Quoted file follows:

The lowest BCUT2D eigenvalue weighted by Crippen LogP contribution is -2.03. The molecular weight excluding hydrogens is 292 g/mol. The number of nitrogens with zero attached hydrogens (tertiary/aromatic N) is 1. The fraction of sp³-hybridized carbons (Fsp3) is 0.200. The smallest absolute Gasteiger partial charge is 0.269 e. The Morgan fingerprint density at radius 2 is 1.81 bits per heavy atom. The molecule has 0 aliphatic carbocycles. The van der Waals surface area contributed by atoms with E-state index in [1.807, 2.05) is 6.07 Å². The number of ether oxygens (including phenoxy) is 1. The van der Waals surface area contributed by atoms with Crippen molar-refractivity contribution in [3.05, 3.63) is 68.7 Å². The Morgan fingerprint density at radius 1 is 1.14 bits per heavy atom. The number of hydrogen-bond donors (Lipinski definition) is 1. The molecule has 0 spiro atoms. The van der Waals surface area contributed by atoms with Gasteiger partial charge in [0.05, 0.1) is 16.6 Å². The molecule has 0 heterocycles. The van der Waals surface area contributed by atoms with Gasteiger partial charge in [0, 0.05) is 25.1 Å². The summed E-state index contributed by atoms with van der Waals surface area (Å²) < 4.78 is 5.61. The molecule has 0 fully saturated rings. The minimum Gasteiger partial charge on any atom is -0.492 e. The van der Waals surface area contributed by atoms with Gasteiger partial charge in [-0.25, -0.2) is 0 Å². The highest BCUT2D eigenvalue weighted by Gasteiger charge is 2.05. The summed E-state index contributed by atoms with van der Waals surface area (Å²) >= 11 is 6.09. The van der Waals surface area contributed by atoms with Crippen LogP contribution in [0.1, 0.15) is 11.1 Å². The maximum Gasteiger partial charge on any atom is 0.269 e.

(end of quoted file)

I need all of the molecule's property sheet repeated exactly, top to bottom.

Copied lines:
The lowest BCUT2D eigenvalue weighted by Crippen LogP contribution is -2.03. The molecular weight excluding hydrogens is 292 g/mol. The number of nitrogens with zero attached hydrogens (tertiary/aromatic N) is 1. The fraction of sp³-hybridized carbons (Fsp3) is 0.200. The smallest absolute Gasteiger partial charge is 0.269 e. The Morgan fingerprint density at radius 2 is 1.81 bits per heavy atom. The molecule has 0 aliphatic carbocycles. The van der Waals surface area contributed by atoms with E-state index in [1.807, 2.05) is 6.07 Å². The number of ether oxygens (including phenoxy) is 1. The van der Waals surface area contributed by atoms with Crippen molar-refractivity contribution in [3.05, 3.63) is 68.7 Å². The Morgan fingerprint density at radius 1 is 1.14 bits per heavy atom. The number of hydrogen-bond donors (Lipinski definition) is 1. The molecule has 0 spiro atoms. The van der Waals surface area contributed by atoms with Gasteiger partial charge in [0.05, 0.1) is 16.6 Å². The molecule has 0 heterocycles. The van der Waals surface area contributed by atoms with Gasteiger partial charge in [0, 0.05) is 25.1 Å². The summed E-state index contributed by atoms with van der Waals surface area (Å²) < 4.78 is 5.61. The molecule has 0 fully saturated rings. The minimum Gasteiger partial charge on any atom is -0.492 e. The van der Waals surface area contributed by atoms with Gasteiger partial charge in [-0.25, -0.2) is 0 Å². The highest BCUT2D eigenvalue weighted by Gasteiger charge is 2.05. The summed E-state index contributed by atoms with van der Waals surface area (Å²) >= 11 is 6.09. The van der Waals surface area contributed by atoms with Crippen LogP contribution in [0.1, 0.15) is 11.1 Å². The maximum Gasteiger partial charge on any atom is 0.269 e.